A few nights ago I made the mistake of looking at Facebook right before bed. The first thing I saw was an article my brother shared about the New York City subways, which are currently plagued by delays and breakdowns. He was mentioned and quoted. This is what I read:
[my brother] likes to recall his childhood experiences riding the subway in the 1970s, such as the time he, his mother and his sister had to escape a smoke-filled, burning 6 train and walk along the tracks until they were able to emerge at 77th Street. (“We took some oxygen from the ambulance, which was very exciting,” [my brother] recalled. “Then we just walked over and took another line home.”)
My blood pressure skyrocketed. I was already under the covers, but I knew that I wouldn’t be able to sleep, not after reading that. My brother is an editor at that paper and his Facebook feed is read by his co-workers and employees as well as my family and many mutual friends, but I couldn’t stop myself, I had to reply. (I can’t get the exact words because it’s all been deleted, but I’ll try)
I wrote: That fire was terrifying. The passengers crushed through the cars, which were so packed, we had to walk on the benches. There was a man yelling: move faster! I was sure the car behind us was already on fire.
I was six and my brother was nine. We crept down the bench alongside my mother who was packed in with the rest of the adults, shuffling too slowly through the cars as they filled with smoke. It was rush hour. We had been to the pediatrician on the Upper East Side and were headed home to Park Slope, Brooklyn, an hour ride away. My adrenaline surged as I typed another reply on my brother’s page.
We had to walk a long way to the station on the tracks in the dark. I fell and almost touched the third rail and a man grabbed me and yelled at mom like it was her fault. The station was filled with smoke and everyone was screaming as we escaped up to the street. There were fire-trucks everywhere. We were coughing so they gave us oxygen. There was a reason we had to take another train. I’ll message you! There was a reason we couldn’t get a ride.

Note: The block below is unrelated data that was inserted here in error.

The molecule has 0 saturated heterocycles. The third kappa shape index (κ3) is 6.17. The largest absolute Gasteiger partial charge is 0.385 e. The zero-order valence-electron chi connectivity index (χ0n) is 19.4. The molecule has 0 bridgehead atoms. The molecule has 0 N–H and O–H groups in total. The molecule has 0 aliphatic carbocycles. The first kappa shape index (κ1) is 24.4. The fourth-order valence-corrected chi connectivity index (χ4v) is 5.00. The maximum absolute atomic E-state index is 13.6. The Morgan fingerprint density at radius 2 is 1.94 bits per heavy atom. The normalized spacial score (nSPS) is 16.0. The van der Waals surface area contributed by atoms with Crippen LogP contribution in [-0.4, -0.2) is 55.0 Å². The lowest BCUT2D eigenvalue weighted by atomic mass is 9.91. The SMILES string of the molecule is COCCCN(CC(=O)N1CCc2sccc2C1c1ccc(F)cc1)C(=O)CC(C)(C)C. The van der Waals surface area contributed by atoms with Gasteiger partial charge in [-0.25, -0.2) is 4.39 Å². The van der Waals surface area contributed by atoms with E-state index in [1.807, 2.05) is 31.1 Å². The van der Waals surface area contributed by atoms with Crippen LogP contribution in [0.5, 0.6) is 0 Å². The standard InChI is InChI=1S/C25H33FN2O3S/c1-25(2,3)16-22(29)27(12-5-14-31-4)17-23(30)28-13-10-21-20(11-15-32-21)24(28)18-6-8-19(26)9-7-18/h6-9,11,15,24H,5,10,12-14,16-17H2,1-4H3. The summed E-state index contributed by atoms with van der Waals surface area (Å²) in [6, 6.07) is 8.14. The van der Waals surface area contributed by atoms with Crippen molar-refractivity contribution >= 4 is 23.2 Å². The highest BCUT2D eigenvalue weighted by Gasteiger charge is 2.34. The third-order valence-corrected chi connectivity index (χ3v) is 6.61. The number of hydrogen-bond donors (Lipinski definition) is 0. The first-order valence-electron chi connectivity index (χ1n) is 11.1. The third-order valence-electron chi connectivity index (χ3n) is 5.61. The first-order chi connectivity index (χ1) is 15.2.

Then, with my heart pounding and my hands sweating, I opened the message app and wrote:
Mom couldn’t call Dad because he was with [his girlfriend]. He wouldn’t give her the number. I can’t believe your memory of that fire is so benign. WTF?
I was thankful I have a sleeping pill scrip. Because I needed one. My whole body buzzed as I lay awake outraged that my mother survived that with two young children and that when we were finally safe and out of the station, there was no way for her to call our dad. They weren’t even separated yet, but my father was taking a night with his girlfriend and my mother wasn’t allowed to call.
I have lots of memories of my parents fighting – horrible fighting – of their announcement of the separation and him leaving, then the divorce, then the marriage to that same girlfriend he was with the night our subway caught fire. I never know when one of these will surface and upset me or what my reaction will be. My brother’s gloss-over undid me.
The next morning, I thought: did I post something crazy on my brother’s page? I didn’t out my dad – all I did was describe the fire correctly – it felt like we were going to die. I can still clearly see the track I almost touched and the live 3rd rail, because everything else was black. I fell and my hands hit that surface between the tracks where rats scurry, but it was more alarming when the stranger grabbed me around my waist. I dangled in his one arm as he berated my mom. He carried me several more yards.